In acquiring a Cliff Lee we have been warned that he is likely to test the free agent market after the current season.Â So there is no guarantee that the Mets would be paying him huge gobs of money for his past well into his future.Â In that context he is more desirable to this writer than Oswalt.Â But is it worth it for a team that was largely not expected to contend, which surprisingly finds itself contending, to surrender prospects for that elusive chance at the brass ring?Â Is 2010 The Year for the Mets or is it a step in a multi-year process?
If it’s The Year then this writer thinks the appropriate response of the front office is to do what it can to acquire Cliff Lee because he gives the team an enhanced shot at the brass ring without the unfortunate addition of paying him well into the future for his past.
But if 2010 is not The Year then I think the the appropriate response of the front office is either to acquire a lesser starting pitcher the ilk of Kevin Millwood or Jake Westbrook because they should not come at a high prospect cost and they do not come with the requirement that the Mets pay them well into their futures for their pasts, or it’s to acquire no one at all and go with what they’ve got, holding onto their pitching prospects who may provide them with cost-effective presents and futures which is something that none of Roy Oswalt & Cliff Lee or pitchers of their ilk, or Kevin Millwood & Jake Westbrook or pitchers of their ilk, can provide the Mets now and in the future.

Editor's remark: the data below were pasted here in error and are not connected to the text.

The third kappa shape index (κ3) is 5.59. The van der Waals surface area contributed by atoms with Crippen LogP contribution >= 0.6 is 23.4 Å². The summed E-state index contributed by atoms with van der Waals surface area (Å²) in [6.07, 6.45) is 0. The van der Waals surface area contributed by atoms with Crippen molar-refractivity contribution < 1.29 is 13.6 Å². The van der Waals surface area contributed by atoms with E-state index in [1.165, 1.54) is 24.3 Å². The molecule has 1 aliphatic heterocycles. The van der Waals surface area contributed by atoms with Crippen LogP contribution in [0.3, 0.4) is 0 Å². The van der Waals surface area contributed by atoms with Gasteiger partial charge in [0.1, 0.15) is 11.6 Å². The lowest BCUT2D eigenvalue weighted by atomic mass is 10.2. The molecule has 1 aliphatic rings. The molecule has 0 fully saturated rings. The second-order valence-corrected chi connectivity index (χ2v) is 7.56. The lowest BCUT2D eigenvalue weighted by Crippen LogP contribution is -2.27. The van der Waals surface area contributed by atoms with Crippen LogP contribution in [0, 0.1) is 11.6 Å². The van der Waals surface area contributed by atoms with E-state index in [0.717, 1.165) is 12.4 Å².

If the Mets want an ace they should do what it takes to develop one from their own system.Â Only then are they likely to get the best years this ace has to offer at a reasonable price.Â Mike Pelfrey is coming along nicely, Jenrry Mejia is now in the minors transitioning back to starting, Jon Niese has been a very pleasant surprise.Â Ideally from among them or someone else currently in their minor leagues (Armando Rodriguez?Â Jeurys Familia?Â hopefully later this summer Matt Harvey?) the Mets will find their affordable ace, an ace they can pay for his present.Â Augmenting that ace with decent mid-rotation starters with reasonable salaries that may be acquired from other clubs is best for the organization in the long term and seems a better use of resources to this writer than paying for the past of someone else’s former ace.